Housing association rises to flood threat
Published by Jon Land for 24dash.com in Housing and also in Environment
Housing association rises to floods challenge
Sovereign Housing Association's chief operating officer Jonathan Cowie describes his organisation's response to recent flooding.
Like many housing associations and local authorities across southern England, we have launched a major response to the floods, evacuating 12 households from flooded properties so far and deploying more than 1,400 sandbags to protect homes.
With a month’s worth of rain forecast for the next few days in some areas we are preparing our residents and our teams for more flooding of homes across Berkshire, Gloucestershire, Hampshire and Oxfordshire.
Our priority has been to look after our residents, and our staff have been out in the areas at risk, protecting homes where we can and keeping in close contact with all those that may be affected.
In a major incident like this working closely with local authorities, fire and rescue services and the Environment Agency is vital in making sure our residents are prepared and safe.
The worst affected area so far has been the Buckskin area of Basingstoke, where 10 homes have been evacuated either because of flooding or as a precautionary measure. A number of other properties here remain at risk from rising flood waters.
All affected residents have been found alternative accommodation, whether in hotels or with friends or family, and in those cases where they will not be able to move back into their homes straight away, we are looking at what longer-term accommodation we can provide for them.
In Newbury, two homes have been evacuated and several other areas are being monitored closely. Our housing staff and neighbourhood wardens are out advising and reassuring residents and we are working with West Berkshire Council on contingency planning.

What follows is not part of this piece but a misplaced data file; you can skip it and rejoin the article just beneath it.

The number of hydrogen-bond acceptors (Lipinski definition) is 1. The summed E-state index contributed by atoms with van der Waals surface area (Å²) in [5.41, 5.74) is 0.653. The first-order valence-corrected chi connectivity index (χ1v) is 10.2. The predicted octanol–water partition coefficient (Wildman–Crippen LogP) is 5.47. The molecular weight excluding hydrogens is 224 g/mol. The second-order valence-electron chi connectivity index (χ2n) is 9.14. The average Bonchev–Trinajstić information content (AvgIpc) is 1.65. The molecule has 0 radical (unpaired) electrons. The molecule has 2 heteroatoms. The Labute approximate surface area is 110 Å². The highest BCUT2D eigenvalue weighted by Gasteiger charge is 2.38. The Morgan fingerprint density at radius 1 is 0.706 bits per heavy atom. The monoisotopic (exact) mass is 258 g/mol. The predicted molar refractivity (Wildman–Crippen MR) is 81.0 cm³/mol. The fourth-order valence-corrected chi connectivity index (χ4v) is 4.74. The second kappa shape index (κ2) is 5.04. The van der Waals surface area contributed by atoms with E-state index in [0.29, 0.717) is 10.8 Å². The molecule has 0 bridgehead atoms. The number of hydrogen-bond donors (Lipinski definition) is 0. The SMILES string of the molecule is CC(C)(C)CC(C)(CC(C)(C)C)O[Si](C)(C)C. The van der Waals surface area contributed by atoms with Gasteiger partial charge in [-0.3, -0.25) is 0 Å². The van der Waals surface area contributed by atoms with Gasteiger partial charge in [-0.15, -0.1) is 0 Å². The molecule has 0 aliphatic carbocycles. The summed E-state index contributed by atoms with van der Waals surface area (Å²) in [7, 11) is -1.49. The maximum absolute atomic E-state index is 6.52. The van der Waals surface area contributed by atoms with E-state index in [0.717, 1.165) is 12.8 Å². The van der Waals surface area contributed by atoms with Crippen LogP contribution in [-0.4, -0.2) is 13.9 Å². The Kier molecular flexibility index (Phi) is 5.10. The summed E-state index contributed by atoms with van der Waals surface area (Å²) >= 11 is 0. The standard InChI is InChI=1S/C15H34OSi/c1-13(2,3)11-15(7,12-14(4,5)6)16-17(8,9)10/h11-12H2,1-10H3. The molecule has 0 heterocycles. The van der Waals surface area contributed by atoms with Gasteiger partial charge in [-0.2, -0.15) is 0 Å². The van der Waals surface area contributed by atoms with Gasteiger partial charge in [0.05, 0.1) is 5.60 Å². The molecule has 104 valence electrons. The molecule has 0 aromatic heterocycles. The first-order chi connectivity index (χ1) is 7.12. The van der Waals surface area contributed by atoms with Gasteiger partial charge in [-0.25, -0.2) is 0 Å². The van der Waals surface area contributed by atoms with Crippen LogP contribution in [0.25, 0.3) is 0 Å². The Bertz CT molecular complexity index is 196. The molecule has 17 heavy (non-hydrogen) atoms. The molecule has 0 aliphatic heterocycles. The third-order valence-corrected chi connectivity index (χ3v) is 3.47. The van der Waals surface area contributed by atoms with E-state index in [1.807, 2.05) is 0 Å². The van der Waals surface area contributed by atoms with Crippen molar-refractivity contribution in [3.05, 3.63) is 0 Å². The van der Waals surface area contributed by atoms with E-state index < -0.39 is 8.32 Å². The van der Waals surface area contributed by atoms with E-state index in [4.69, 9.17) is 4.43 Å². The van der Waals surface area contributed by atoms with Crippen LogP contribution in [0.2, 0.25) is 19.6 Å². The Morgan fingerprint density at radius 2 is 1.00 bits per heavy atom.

Several villages in West Berkshire where we have residents have also been affected. We have kept in regular contact with these households, even if in some cases we have been unable to access the villages as we have been advised that vehicles entering villages can cause waves that might push floodwaters into houses.
So far, our properties in Oxfordshire have not been affected, but several were flooded in 2007, and we are talking to these residents to make sure they are prepared.
Elsewhere, we are monitoring the situation in places like Winchester, where we have been forced to close one of our offices, Christchurch and Tewkesbury.
I’ve been really impressed at how residents, communities and various organisations have pulled together to respond to this challenge. However, as the rain is still falling and rivers can take time to rise, we will be keeping up this intensive effort for days and weeks to come, to ensure we keep our residents safe.